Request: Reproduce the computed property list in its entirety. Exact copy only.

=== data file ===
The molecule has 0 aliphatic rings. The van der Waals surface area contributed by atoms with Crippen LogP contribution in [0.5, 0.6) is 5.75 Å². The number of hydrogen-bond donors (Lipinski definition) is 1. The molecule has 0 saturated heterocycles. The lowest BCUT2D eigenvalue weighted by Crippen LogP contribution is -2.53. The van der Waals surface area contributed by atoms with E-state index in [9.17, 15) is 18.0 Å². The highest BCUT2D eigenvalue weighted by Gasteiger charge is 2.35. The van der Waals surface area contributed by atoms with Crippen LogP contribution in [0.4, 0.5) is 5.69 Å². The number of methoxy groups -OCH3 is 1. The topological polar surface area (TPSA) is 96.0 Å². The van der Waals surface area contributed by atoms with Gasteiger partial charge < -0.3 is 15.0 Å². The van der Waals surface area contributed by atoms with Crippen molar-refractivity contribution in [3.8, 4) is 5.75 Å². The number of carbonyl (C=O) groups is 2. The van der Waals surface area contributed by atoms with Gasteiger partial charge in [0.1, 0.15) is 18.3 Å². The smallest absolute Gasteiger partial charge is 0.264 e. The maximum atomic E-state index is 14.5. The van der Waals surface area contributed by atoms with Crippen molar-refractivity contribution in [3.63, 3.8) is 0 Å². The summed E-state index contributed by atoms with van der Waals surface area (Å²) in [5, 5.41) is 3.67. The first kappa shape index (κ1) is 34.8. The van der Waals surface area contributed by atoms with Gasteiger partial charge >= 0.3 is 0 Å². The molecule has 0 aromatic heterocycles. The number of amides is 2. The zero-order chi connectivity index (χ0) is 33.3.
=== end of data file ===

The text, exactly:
The molecule has 0 aliphatic rings. The van der Waals surface area contributed by atoms with Crippen LogP contribution in [0.5, 0.6) is 5.75 Å². The number of hydrogen-bond donors (Lipinski definition) is 1. The molecule has 0 saturated heterocycles. The lowest BCUT2D eigenvalue weighted by Crippen LogP contribution is -2.53. The van der Waals surface area contributed by atoms with E-state index in [9.17, 15) is 18.0 Å². The highest BCUT2D eigenvalue weighted by Gasteiger charge is 2.35. The van der Waals surface area contributed by atoms with Crippen LogP contribution in [0.4, 0.5) is 5.69 Å². The number of methoxy groups -OCH3 is 1. The topological polar surface area (TPSA) is 96.0 Å². The van der Waals surface area contributed by atoms with Gasteiger partial charge < -0.3 is 15.0 Å². The van der Waals surface area contributed by atoms with Crippen molar-refractivity contribution in [3.8, 4) is 5.75 Å². The number of carbonyl (C=O) groups is 2. The van der Waals surface area contributed by atoms with Gasteiger partial charge in [0.1, 0.15) is 18.3 Å². The smallest absolute Gasteiger partial charge is 0.264 e. The maximum atomic E-state index is 14.5. The van der Waals surface area contributed by atoms with Crippen molar-refractivity contribution in [3.63, 3.8) is 0 Å². The summed E-state index contributed by atoms with van der Waals surface area (Å²) in [5, 5.41) is 3.67. The first kappa shape index (κ1) is 34.8. The van der Waals surface area contributed by atoms with Gasteiger partial charge >= 0.3 is 0 Å². The molecule has 0 aromatic heterocycles. The number of amides is 2. The zero-order chi connectivity index (χ0) is 33.3.